The term Volk in the medieval period Middle High German volc had the primary meaning of "large crowd, army", while the more general sense of "population" or "people" was expressed by diet adjective dietsch, deutsch "popular, of the people".
Homi Bhaba, in particular, has explored ways in which hybridity and mimicry expose the contradictions within power structures based on the construction of difference. Turkey, however, offers a complicating case study for notions of postcoloniality. To many, there might seem nothing odd in this—it is hardly unusual for a song to circulate with more than one set of lyrics, or even in more than one language.
However, within the dominant discourses of the Turkish state, as well as in discourses of Kurdish resistance to the state, these two songs, side by side, pose a problem. Is the song Turkish or Kurdish? Or is it both? In this paper I examine how Turkish and Kurdish folk music might make use of, and also complicate, this strand of postcolonial thought.
Elements also exist in many of the discourses that have arisen to counter this nationalist project. In both cases, music is often highlighted as a marker of ethnic identity, of ethnic distinction. In examining how borders are established, it is useful to begin with the controversy that once surrounded a popular music genre known as arabesk.
The term itself pointed to what, for Turkish musicologists in the s, was a very problematic hybridity.
In its blending of Turkish art and folk music with Egyptian popular music styles, the purity of the Turkish styles were corrupted by the excesses of the unruly Arabic East Stokes This was seen as reflective of the social problems associated with an influx of rural-to-urban migrants from the eastern provinces, and their difficulties adjusting to life in a modern Turkish city.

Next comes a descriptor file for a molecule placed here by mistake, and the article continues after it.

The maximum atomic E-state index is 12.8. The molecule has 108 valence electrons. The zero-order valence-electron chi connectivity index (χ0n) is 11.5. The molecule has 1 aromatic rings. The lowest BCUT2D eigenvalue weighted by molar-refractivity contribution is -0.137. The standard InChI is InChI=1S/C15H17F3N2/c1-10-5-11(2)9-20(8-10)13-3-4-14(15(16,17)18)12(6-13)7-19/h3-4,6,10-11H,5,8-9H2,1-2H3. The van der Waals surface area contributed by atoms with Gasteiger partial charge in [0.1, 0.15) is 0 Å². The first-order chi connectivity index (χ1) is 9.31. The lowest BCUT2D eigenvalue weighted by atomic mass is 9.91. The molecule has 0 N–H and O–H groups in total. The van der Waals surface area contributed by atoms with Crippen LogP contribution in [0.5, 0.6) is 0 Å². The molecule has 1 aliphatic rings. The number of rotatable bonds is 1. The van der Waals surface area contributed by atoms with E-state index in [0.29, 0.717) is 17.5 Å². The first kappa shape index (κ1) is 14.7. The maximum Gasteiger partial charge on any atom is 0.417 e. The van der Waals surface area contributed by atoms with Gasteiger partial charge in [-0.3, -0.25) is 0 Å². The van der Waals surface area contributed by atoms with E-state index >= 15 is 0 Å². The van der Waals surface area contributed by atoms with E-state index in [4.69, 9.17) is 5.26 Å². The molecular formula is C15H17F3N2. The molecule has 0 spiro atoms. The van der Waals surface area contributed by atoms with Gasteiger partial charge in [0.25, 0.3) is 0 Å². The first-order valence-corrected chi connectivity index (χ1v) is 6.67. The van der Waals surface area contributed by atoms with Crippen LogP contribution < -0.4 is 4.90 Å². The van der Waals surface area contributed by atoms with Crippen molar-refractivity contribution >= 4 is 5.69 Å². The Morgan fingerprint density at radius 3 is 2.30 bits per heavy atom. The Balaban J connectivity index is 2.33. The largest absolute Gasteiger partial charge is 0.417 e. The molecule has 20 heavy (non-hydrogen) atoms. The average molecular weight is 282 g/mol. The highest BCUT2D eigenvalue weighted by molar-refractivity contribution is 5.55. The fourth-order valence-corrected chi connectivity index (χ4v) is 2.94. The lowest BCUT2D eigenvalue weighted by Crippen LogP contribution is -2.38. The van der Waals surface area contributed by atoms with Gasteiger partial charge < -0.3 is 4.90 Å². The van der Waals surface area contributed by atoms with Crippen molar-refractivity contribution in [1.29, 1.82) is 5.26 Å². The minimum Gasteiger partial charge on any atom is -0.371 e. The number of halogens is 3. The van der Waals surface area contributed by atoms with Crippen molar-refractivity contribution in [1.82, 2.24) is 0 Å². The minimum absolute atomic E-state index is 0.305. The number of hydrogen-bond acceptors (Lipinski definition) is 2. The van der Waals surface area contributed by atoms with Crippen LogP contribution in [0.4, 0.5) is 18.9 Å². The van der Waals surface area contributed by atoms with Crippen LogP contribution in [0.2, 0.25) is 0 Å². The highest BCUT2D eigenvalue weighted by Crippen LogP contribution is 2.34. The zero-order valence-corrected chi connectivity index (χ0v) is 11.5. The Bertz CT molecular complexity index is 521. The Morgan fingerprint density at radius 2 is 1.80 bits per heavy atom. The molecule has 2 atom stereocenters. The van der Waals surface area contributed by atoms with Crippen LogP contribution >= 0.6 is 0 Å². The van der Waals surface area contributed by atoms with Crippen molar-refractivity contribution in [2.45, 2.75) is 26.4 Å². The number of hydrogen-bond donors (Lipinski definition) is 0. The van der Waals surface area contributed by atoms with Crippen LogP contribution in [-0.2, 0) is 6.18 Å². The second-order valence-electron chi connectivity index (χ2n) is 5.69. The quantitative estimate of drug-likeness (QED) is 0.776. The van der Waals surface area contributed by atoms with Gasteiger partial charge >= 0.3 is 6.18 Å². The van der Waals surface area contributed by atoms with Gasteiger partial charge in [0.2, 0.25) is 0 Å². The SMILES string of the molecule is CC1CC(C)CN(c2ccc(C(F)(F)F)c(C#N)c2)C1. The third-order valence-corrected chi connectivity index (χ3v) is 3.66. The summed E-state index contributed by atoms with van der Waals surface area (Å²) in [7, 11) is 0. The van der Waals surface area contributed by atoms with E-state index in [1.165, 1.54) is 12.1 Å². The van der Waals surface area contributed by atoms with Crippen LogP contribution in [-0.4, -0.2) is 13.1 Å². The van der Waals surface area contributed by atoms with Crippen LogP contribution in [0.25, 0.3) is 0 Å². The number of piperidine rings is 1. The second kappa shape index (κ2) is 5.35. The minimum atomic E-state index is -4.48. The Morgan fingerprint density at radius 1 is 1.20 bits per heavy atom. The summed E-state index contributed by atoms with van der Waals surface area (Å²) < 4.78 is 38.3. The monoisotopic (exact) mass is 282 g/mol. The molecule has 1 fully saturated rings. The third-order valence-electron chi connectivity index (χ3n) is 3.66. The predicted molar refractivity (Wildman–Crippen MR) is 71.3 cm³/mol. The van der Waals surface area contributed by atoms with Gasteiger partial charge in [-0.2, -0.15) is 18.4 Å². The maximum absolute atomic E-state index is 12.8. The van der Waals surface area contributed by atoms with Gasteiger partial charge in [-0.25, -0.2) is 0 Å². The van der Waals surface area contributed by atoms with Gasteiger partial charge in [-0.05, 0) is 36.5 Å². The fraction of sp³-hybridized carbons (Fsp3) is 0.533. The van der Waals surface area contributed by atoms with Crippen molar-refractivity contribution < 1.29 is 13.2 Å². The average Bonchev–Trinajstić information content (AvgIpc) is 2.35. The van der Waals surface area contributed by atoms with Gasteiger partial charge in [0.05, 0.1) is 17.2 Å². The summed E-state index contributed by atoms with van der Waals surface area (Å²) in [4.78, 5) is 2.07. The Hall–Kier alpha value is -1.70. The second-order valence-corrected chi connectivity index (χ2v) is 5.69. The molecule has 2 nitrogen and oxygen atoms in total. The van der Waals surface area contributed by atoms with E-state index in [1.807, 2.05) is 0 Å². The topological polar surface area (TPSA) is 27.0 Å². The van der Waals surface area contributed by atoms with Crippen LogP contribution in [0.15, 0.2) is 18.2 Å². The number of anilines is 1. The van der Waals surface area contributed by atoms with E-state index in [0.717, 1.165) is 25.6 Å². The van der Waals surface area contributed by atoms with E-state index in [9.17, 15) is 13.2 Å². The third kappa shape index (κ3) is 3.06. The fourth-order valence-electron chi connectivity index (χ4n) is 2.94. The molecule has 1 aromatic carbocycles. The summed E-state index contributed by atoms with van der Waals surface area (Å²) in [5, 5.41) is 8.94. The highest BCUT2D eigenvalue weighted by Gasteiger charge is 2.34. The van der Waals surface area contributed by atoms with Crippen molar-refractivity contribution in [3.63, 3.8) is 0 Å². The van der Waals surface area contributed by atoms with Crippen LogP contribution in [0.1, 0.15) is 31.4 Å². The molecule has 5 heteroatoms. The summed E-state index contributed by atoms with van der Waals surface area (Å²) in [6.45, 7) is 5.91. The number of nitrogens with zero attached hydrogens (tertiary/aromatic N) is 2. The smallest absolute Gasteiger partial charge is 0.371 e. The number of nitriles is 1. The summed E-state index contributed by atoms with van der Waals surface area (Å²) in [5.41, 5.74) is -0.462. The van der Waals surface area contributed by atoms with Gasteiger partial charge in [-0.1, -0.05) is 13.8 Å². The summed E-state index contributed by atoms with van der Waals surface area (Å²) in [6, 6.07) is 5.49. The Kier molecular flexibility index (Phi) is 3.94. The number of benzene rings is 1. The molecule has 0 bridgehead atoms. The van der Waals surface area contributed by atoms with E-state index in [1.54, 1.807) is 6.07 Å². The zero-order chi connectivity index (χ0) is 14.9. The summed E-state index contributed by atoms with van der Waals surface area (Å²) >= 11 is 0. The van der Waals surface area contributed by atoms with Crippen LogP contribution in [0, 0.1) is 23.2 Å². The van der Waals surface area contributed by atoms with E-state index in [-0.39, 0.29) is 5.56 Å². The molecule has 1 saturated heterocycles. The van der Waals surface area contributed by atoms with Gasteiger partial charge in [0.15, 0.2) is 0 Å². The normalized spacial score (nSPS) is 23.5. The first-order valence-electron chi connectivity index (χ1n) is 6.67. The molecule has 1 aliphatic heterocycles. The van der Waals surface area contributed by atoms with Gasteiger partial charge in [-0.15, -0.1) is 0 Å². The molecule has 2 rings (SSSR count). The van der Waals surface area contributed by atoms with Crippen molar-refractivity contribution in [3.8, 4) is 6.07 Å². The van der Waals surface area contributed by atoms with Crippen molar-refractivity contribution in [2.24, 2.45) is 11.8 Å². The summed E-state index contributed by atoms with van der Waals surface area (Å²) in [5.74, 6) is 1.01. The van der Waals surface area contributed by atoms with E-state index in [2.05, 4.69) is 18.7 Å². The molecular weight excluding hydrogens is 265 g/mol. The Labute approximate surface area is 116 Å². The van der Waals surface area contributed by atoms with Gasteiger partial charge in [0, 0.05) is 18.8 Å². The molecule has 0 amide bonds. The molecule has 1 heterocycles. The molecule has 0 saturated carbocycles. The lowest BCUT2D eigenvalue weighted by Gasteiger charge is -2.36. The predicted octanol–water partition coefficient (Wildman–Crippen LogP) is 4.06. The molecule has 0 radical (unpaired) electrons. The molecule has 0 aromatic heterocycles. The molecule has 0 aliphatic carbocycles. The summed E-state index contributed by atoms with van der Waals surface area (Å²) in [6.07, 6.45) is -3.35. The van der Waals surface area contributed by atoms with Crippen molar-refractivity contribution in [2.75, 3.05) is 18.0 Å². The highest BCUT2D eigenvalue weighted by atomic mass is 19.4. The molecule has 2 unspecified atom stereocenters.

For example, in a magazine article journalist Mehmet Korkmaz lists Kurdish songs whose tunes have been popularized either as Turkish folk songs or as arabesk hits. Arabs are foreign, and their music—which, in the tradition of European orientalism is irrational and anti-modern—makes its way insidiously across the border into eastern Turkey and into arabesk.
An account of Turkish-Kurdish hybridity, however, would be more difficult to reconcile. There is no Kurdish nation and the territory which was known in Ottoman times as Kurdistan is today divided among the countries of Turkey, Iran, Iraq and Syria. More recently, this assertion has been difficult to sustain.
For while Turkish nationalist narratives emphasized that the fall of the Ottoman Empire meant freedom and ethnic self-determination, the counter-narratives of Kurdish nationalists saw the fall of the Ottoman Empire as simply launching another phase of foreign, imperial Turkish rule.
When employing postcolonial criticism, however, the specificity of the situation is noted very carefully. In the cases of European colonies in India and Africa, steps were taken to create subjects who were amenable to colonial control but always differentiated from their colonial masters.